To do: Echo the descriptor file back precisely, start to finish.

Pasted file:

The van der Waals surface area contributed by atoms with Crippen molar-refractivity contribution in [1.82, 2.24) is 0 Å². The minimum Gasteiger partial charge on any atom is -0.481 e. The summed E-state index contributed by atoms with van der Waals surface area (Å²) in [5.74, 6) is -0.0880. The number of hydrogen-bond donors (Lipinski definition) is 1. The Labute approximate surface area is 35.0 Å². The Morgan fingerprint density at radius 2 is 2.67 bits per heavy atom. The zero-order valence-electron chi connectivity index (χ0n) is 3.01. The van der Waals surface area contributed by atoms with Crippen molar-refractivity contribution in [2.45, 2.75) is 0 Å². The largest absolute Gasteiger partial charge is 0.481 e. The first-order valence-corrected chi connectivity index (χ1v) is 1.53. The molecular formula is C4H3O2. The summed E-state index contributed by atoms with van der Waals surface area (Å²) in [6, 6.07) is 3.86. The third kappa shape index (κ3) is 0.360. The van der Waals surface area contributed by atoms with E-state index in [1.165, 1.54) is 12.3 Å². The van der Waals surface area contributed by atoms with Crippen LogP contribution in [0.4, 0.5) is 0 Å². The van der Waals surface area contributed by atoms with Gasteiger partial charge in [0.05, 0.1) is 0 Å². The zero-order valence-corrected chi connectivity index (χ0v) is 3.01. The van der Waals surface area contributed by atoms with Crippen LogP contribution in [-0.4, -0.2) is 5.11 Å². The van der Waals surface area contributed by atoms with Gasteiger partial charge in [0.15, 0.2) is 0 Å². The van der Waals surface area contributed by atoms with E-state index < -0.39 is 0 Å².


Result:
The van der Waals surface area contributed by atoms with Crippen molar-refractivity contribution in [1.82, 2.24) is 0 Å². The minimum Gasteiger partial charge on any atom is -0.481 e. The summed E-state index contributed by atoms with van der Waals surface area (Å²) in [5.74, 6) is -0.0880. The number of hydrogen-bond donors (Lipinski definition) is 1. The Labute approximate surface area is 35.0 Å². The Morgan fingerprint density at radius 2 is 2.67 bits per heavy atom. The zero-order valence-electron chi connectivity index (χ0n) is 3.01. The van der Waals surface area contributed by atoms with Crippen molar-refractivity contribution in [2.45, 2.75) is 0 Å². The largest absolute Gasteiger partial charge is 0.481 e. The first-order valence-corrected chi connectivity index (χ1v) is 1.53. The molecular formula is C4H3O2. The summed E-state index contributed by atoms with van der Waals surface area (Å²) in [6, 6.07) is 3.86. The third kappa shape index (κ3) is 0.360. The van der Waals surface area contributed by atoms with E-state index in [1.165, 1.54) is 12.3 Å². The van der Waals surface area contributed by atoms with Crippen LogP contribution in [0.4, 0.5) is 0 Å². The van der Waals surface area contributed by atoms with Gasteiger partial charge in [0.05, 0.1) is 0 Å². The zero-order valence-corrected chi connectivity index (χ0v) is 3.01. The van der Waals surface area contributed by atoms with Crippen LogP contribution in [-0.4, -0.2) is 5.11 Å². The van der Waals surface area contributed by atoms with Gasteiger partial charge in [0.15, 0.2) is 0 Å². The van der Waals surface area contributed by atoms with E-state index < -0.39 is 0 Å².